It’s important that you do not take more Symtuza than your doctor prescribes. For some medications, taking more than the recommended amount may lead to harmful effects or overdose.

If you take more than the recommended amount of Symtuza

Call your doctor right away if you believe you’ve taken too much Symtuza. Another option is to call America’s Poison Centers at 800-222-1222 or use its online tool. If you have severe symptoms, immediately call 911 or your local emergency number, or go to the nearest emergency room.

The dosages in this article are typical dosages provided by the drug’s manufacturer. If your doctor recommends Symtuza for you, they will prescribe the dosage that’s right for you. Always follow the dosage that your doctor prescribes.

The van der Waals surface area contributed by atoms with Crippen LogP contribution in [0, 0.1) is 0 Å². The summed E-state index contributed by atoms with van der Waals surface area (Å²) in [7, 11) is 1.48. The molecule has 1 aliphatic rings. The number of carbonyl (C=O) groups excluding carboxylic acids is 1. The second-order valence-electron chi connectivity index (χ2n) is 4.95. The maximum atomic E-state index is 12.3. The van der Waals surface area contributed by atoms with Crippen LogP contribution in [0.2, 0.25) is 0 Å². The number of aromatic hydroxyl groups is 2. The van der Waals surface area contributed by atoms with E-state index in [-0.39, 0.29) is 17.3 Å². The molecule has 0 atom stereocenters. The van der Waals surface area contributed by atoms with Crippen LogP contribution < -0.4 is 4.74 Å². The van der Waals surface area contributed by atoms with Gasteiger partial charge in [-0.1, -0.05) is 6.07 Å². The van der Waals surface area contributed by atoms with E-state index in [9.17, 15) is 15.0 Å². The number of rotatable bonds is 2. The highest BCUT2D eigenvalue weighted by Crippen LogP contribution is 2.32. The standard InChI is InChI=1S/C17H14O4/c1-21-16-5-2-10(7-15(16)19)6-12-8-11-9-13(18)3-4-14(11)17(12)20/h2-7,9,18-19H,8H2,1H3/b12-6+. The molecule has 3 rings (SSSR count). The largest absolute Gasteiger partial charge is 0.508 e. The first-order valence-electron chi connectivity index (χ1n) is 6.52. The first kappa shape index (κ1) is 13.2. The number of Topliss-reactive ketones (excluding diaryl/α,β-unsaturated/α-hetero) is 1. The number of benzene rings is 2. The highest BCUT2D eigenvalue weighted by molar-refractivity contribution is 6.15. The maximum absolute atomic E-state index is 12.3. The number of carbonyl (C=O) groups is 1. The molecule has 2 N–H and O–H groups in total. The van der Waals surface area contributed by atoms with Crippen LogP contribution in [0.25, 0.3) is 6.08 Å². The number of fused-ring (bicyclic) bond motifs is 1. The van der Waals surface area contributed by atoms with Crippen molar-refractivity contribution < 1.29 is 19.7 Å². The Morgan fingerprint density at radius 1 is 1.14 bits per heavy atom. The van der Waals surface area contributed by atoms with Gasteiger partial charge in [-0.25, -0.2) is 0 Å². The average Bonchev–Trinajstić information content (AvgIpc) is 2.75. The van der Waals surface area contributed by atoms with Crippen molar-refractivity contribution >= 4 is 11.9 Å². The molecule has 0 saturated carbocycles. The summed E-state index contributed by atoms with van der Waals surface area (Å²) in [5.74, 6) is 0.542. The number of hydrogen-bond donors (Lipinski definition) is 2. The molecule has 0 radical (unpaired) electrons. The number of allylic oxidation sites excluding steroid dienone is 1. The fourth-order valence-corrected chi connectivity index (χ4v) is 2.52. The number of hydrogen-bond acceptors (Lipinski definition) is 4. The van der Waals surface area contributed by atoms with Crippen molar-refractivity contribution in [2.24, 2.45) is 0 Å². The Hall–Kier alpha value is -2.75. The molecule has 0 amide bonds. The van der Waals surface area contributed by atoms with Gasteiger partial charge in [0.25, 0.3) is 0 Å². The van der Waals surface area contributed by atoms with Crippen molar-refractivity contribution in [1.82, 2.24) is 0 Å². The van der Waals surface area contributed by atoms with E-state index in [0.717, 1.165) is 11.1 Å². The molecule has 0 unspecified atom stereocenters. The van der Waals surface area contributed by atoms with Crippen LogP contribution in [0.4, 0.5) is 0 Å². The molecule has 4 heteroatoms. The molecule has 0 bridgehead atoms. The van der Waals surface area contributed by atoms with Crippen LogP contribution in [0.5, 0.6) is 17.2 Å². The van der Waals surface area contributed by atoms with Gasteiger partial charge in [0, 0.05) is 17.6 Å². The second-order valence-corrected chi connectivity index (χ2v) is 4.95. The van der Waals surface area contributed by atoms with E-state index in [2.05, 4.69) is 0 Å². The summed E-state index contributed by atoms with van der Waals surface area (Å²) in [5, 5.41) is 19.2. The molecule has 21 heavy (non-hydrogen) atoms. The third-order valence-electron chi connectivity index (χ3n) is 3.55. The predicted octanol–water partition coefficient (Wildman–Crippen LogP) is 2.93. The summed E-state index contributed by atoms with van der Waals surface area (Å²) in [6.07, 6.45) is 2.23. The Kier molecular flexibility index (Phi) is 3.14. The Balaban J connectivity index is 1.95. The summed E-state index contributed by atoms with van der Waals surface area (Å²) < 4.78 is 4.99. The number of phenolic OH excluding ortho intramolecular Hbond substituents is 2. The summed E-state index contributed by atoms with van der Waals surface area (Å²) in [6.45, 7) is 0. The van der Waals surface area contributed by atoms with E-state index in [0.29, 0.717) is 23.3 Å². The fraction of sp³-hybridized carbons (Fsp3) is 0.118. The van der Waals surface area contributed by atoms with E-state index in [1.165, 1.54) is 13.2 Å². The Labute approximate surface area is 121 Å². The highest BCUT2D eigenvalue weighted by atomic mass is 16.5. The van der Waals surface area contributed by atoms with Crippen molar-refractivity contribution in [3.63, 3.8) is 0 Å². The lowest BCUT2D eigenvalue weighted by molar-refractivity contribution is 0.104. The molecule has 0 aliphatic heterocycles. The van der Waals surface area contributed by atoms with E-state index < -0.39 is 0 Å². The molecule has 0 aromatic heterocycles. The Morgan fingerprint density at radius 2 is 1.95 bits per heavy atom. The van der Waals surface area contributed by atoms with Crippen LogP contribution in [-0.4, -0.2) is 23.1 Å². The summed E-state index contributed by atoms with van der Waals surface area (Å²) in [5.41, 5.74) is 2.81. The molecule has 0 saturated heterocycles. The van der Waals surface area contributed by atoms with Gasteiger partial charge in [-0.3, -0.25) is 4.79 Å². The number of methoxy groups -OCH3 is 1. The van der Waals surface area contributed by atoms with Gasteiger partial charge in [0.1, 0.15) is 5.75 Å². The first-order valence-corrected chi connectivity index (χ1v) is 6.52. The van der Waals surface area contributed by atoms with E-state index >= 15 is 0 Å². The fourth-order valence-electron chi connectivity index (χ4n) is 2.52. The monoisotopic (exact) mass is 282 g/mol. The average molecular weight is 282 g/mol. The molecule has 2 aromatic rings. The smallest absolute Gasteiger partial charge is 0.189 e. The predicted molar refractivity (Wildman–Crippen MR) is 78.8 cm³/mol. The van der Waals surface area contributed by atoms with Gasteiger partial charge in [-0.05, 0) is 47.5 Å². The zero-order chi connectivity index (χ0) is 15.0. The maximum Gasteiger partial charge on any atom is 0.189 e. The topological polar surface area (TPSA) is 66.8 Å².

As with any drug, never change your dosage of Symtuza without your doctor’s recommendation. If you have questions about the dosage of Symtuza that’s best for you, talk with your doctor.

Besides learning about dosage, you may want other information about Symtuza. These additional articles might be helpful:

  • More about Symtuza. For information about other aspects of Symtuza, refer to this article.
  • Cost. If you’d like to learn about Symtuza and cost, see this article.
  • Details about your condition. For details about your condition, see our HIV and AIDS hub.

Disclaimer: Medical News Today has made every effort to make certain that all information is factually correct, comprehensive, and up to date. However, this article should not be used as a substitute for the knowledge and expertise of a licensed healthcare professional. You should always consult your doctor or another healthcare professional before taking any medication. The drug information contained herein is subject to change and is not intended to cover all possible uses, directions, precautions, warnings, drug interactions, allergic reactions, or adverse effects. The absence of warnings or other information for a given drug does not indicate that the drug or drug combination is safe, effective, or appropriate for all patients or all specific uses.